The Bulls still have a lot to give in the United Rugby Championship, says Jake White
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Cape Town - Despite losing three out of their four matches on their European tour, it’s not all “doom and gloom” for the Bulls in the United Rugby Championship.
That is the view of coach Jake White following their 17-10 defeat to Edinburgh on Saturday night.
After defeats to Leinster, Connacht and Edinburgh – and a lone win over Cardiff – the
Bulls have now got a true taste of European competition.
And that is not only about working out the opposition, but also refereeing interpretations in Europe.
The first thing the Bulls players will do when they land back in South Africa today is to “get away from it all” and spend time with their families, though, according to White.
“I’m going to give these guys time off – literally lots of time off. I don’t want them to even think about rugby. I want them to go to their families, and a lot of these boys are probably going to the farm and get away from it all,” White said.
“Then, when we get back, we’ve got Munster and Scarlets at home at Loftus, and that’s what we are focusing on now – making sure that we can get the train back on the track.”
The Bulls were heavily penalised by Welsh referee Ben Whitehouse against Edinburgh, particularly at the breakdowns, and it was a similar situation in the first half of the previous week’s 29-19 win over Cardiff.
There were some questionable calls from Whitehouse who seemed to penalise the Bulls for not releasing the ball immediately when they touched the ground, but allowed Edinburgh a bit more leeway in that regard.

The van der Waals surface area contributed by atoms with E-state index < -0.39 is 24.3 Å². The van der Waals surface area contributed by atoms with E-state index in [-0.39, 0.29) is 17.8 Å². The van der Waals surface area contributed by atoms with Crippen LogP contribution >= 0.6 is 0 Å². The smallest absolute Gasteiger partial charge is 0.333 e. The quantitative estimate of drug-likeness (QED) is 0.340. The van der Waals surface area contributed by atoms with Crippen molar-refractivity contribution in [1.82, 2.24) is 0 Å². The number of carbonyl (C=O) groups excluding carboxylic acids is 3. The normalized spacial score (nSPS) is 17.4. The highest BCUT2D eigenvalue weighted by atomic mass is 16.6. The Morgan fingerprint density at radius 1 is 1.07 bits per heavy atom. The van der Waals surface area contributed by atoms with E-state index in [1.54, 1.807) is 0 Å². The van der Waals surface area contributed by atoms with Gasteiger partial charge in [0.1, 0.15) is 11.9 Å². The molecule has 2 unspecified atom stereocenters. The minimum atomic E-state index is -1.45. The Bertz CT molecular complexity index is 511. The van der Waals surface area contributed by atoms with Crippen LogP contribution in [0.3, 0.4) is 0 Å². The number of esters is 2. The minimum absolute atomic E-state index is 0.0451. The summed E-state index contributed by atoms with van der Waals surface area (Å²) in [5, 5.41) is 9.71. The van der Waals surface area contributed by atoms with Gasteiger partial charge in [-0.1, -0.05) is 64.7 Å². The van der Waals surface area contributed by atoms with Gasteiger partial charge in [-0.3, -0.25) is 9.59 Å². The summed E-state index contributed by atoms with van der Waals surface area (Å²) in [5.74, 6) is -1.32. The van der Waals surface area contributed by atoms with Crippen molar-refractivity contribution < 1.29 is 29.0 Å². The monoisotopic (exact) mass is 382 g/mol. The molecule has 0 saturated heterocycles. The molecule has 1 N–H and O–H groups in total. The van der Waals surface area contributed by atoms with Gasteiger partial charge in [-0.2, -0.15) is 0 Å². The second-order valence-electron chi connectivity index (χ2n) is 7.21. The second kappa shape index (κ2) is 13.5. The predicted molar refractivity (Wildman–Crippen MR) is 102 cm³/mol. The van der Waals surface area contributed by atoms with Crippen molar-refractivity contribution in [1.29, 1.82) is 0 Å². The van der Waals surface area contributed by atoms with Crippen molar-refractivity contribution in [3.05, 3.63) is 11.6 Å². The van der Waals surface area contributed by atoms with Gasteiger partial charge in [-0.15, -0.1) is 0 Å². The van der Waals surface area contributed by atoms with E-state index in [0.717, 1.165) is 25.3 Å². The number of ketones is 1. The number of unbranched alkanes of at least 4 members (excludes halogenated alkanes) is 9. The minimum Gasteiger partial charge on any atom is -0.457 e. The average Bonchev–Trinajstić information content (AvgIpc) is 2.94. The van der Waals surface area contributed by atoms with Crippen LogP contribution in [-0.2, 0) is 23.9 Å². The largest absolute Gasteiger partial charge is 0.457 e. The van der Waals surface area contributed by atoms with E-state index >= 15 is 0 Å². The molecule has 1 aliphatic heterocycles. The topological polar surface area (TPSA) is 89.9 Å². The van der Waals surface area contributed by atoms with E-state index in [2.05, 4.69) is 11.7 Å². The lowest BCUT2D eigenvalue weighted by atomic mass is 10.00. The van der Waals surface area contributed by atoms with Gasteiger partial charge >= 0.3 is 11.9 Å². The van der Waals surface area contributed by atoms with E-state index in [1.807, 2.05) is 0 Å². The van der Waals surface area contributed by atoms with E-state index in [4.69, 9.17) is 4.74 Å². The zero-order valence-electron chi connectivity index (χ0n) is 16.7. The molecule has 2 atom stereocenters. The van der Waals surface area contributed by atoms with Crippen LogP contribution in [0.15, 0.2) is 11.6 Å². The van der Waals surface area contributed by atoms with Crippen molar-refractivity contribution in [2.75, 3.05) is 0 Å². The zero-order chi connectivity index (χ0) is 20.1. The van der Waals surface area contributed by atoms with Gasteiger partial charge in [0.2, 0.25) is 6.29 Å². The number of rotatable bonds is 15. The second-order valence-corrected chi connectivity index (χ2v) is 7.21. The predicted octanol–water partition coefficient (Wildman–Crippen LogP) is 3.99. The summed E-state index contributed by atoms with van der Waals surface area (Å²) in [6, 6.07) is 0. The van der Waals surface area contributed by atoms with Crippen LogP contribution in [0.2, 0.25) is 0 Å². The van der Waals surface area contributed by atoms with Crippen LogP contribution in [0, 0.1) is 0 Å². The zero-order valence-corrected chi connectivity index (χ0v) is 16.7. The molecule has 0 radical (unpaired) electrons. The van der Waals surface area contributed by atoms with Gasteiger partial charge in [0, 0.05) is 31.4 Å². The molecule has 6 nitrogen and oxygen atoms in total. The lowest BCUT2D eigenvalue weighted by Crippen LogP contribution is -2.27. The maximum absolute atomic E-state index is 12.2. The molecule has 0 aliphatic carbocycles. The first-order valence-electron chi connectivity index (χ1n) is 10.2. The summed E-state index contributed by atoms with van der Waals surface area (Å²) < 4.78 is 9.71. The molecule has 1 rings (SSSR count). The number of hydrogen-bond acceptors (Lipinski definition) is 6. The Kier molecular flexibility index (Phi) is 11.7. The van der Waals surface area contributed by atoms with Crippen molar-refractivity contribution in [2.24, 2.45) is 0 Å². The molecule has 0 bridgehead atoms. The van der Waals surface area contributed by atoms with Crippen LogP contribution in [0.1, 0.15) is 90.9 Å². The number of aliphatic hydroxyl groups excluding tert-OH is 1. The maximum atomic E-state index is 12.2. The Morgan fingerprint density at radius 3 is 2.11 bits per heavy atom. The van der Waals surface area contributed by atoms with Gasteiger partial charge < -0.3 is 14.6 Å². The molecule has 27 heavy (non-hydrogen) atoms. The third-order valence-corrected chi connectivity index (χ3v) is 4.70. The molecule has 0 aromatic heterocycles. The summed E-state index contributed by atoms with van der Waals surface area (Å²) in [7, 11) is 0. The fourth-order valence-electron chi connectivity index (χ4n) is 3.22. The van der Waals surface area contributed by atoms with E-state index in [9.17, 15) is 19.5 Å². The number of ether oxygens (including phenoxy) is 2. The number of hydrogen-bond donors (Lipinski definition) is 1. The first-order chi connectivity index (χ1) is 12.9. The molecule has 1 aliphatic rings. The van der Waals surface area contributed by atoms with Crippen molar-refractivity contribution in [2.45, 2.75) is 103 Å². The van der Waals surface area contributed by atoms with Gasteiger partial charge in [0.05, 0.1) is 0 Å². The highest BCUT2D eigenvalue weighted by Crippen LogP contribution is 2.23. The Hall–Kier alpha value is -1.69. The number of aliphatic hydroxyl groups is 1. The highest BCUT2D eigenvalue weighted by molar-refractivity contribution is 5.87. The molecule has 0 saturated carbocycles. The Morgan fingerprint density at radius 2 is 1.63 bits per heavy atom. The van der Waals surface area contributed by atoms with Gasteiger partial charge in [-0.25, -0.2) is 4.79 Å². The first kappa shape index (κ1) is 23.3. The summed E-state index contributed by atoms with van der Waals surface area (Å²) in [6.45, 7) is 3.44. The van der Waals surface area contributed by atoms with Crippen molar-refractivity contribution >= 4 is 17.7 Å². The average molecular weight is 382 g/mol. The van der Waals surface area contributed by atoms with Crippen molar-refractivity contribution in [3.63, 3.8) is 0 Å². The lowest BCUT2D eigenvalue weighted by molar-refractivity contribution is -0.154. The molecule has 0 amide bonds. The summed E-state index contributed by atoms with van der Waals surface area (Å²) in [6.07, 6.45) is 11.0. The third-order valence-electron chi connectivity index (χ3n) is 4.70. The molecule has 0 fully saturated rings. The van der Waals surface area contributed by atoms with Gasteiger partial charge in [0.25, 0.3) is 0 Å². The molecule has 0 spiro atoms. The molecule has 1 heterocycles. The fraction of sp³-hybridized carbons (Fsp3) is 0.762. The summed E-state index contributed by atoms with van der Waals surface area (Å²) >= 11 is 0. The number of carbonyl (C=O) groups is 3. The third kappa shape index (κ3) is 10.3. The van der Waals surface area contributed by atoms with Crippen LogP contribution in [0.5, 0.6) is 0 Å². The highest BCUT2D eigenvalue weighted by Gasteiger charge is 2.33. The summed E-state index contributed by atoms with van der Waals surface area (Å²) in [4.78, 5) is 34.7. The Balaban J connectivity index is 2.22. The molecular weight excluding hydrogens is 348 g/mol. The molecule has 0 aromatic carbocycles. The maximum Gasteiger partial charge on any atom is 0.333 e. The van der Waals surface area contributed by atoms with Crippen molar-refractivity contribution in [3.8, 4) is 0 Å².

White noted that his team “weren’t getting any joy at the breakdown. Every time we carried the ball two phases, we generally got it turned over or gave a penalty away”, but said the Currie Cup champions will have to find a solution.
“The bottom line for us is that we are in a new competition, and there has been a lot of talk about adapting, and interpretations of how they see certain things. We are going to be in this competition for a long, long time, and it’s no use saying it doesn’t work. We’ve got to find a way in which it works, for us to be successful going forward,” White said.
“I don’t even know who is refereeing in South Africa, but as it is, we are probably going to have the same referees, so it doesn’t matter whether we play there – you’ve got to adapt.”
The Bulls will have a few weeks off before returning to Loftus to prepare for their next two United Rugby Championship matches against Munster (November 27) and Scarlets (December 3), and the break will give White an opportunity to assess his team’s shortcomings.
“It’s not all doom and gloom. It’s four games (done), and we’ve still got a long way to go in this competition. A lot of teams have to come to South Africa now, and I’m sure the lie of the land will change,” he said.
“We need to strengthen in certain positions, we need to strengthen in depth in certain things. We need to maybe look at different players, different combinations, playing style, preparation, touring schedules, all that sort of stuff.
“This is a unique experience for us. After 50 weeks of rugby, you are four weeks away from home and you’ve got a new squad – I mean, Bismarck du Plessis has just come in.
“It’s still work in progress for us. If you look in the change-room today, there is a realisation that this is a tough competition. But I’ve got to stress – it’s not over!
“There’s still a long way to go. A lot of sides have still got to tour South Africa, and a lot of permutations of teams that are going to beat certain teams there that they probably wouldn’t have beaten here.
“We’ve historically done really well with this group of players back home, so now we can go back, refresh and start again. We are looking forward to playing at Loftus again, and I know there won’t be a lot of people there – I think it’s just 2 000 – but still, to sleep in our own beds, to train on our training fields, and the weather will be good at this time of the year.”